the nunnery scene, Part One

June 19, 2006

“The nunnery scene” is Ophelia’s confrontation with Hamlet, in which he tells her “get thee to a nunnery.” Polonius and Claudius are listening in — they’re using her in an attempt to determine whether love for Ophelia is the true cause of Hamlet’s madness.

This has been the toughest scene in the play. This morning, we finally nailed down the blocking. In this post, I’m going to attempt to break the whole thing down.

What makes this particular scene so difficult is the sheer number of possible choices it presents to the actors and director. Here are some of the questions that Shakespeare leaves open to interpretation:

-Does Hamlet know that Polonius is spying? Does he figure it out within the scene? How much of what he says is intended to be overheard?

-Why does Ophelia try to return Hamlet’s gifts? Is this part of Polonius’s plotting, or is she doing this on her own accord?

-What is the nature of Hamlet and Ophelia’s previous relationship?

-What are Hamlet and Ophelia actually trying to get from each other over the course of this scene?

Every production of Hamlet can find answers to these questions that are both completely legitimate and vastly different. Here’s a list of the circumstances that we decided on.

-Hamlet and Ophelia knew each other since childhood; Hamlet is several years older.

-They had no romantic entanglements before he first left for school.

-When Hamlet returned for his father’s funeral, he and Ophelia both visited Old Hamlet’s grave at the same time, a day or so after the formal funeral. They got to talking, and kept talking, and began to fall in love.

-Over the next few days, their relationship began. He gave her presents (including a medal that belonged to his father) and wrote her a couple of love letters.

-The night before the beginning of the play (which in our production is Claudius’ first formal address to the court after the coronation), Hamlet and Ophelia had sex. It was late at night, on the spur of the moment, and they did not use any protection.

-They haven’t had a chance to talk since then — the next day (the first day of the play), Polonius commands Ophelia to repel Hamlet’s advances. When he tries to visit her, her servants do not allow him in. His letters are returned. He doesn’t know why, and probably guesses that it is either because they had sex or because her father got wind of it.

-After two months, during which time he has established his act of madness, they finally come face to face again when he confronts her in her chambers. This happens more or less as she describes it to Polonius — he doesn’t say anything, but gives her a couple of very meaningful looks as if to say goodbye. That’s the only contact they’ve had (other than seeing each other across a crowded room at one or two court events) since they had sex.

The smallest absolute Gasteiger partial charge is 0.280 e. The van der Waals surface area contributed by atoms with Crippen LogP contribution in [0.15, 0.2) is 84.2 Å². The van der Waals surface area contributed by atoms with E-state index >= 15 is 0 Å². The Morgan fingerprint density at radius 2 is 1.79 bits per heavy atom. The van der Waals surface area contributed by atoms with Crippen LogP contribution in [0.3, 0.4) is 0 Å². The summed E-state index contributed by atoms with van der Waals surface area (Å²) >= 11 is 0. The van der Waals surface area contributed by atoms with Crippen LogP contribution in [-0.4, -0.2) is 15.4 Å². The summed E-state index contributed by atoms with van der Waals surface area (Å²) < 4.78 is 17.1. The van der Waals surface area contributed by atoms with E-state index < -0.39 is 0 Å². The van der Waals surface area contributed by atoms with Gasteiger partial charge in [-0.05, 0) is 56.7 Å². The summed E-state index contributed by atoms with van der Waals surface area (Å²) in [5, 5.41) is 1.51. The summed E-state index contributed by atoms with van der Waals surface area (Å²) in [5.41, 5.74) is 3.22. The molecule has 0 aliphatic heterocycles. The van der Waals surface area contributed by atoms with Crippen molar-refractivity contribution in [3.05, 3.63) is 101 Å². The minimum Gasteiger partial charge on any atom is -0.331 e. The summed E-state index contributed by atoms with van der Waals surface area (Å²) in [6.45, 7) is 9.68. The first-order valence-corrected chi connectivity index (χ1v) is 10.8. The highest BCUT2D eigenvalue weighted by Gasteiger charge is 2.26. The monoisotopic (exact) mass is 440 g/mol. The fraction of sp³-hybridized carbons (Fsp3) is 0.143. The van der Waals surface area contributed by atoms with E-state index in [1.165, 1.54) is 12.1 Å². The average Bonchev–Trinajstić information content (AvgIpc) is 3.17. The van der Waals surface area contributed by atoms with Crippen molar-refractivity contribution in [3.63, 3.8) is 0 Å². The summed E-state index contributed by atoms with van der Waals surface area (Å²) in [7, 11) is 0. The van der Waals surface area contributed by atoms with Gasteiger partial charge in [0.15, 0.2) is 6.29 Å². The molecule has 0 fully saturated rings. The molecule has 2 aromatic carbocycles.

-Polonius has more or less convinced Ophelia that her rejection is what has driven Hamlet mad.

-Hamlet sees Ophelia’s rejection of him (and her attempt to return his letters during the scene) as the same kind of change that Gertrude has demonstrated in marrying Claudius — a betrayal of love and loyalty. This holds true regardless of the reason for Ophelia’s rejection (even if it was on orders from Polonius).

Polonius hears Hamlet approaching, and the two old men hide just offstage (with Osric as well, in this production). Ophelia is left on one side of the stage as Hamlet enters on the other. He delivers the “to be or not to be” soliloquy — we’ve decided that Hamlet doesn’t yet notice Ophelia, but that she does hear this entire speech. At the end, she makes a noise (a footstep as she moves down a level) and Hamlet notices her.

Again, please forgive the funky formatting necessitated by WordPress.

HAMLET:

And lose the name of action. Soft you now,
The fair Ophelia!

That last is to the audience. He’s standing stage left, she’s several platforms away and a couple of levels lower, all the way down stage right. They look at each other and can’t help but smile; it’s a moment of reconnection. They are still, despite everything, in love. He turns their shared smile into a little friendly joke.

HAMLET:
……………………..Nymph, in thy orisons
Be all my sins remember’d.

“Orisons” means prayers, so he’s asking her not to forget to pray for him as well. In the full text, Polonius has given her a book to pretend to read as Hamlet happens upon her, and many productions make this a prayer-book. Sometimes she’s holding it upside-down, and Hamlet turns it around for her as he says this line. I’ve cut that line and the book — in this production, she’s just holding a packet of letters and trinkets he’s given her. She smiles in response to his line, and says

OPHELIA: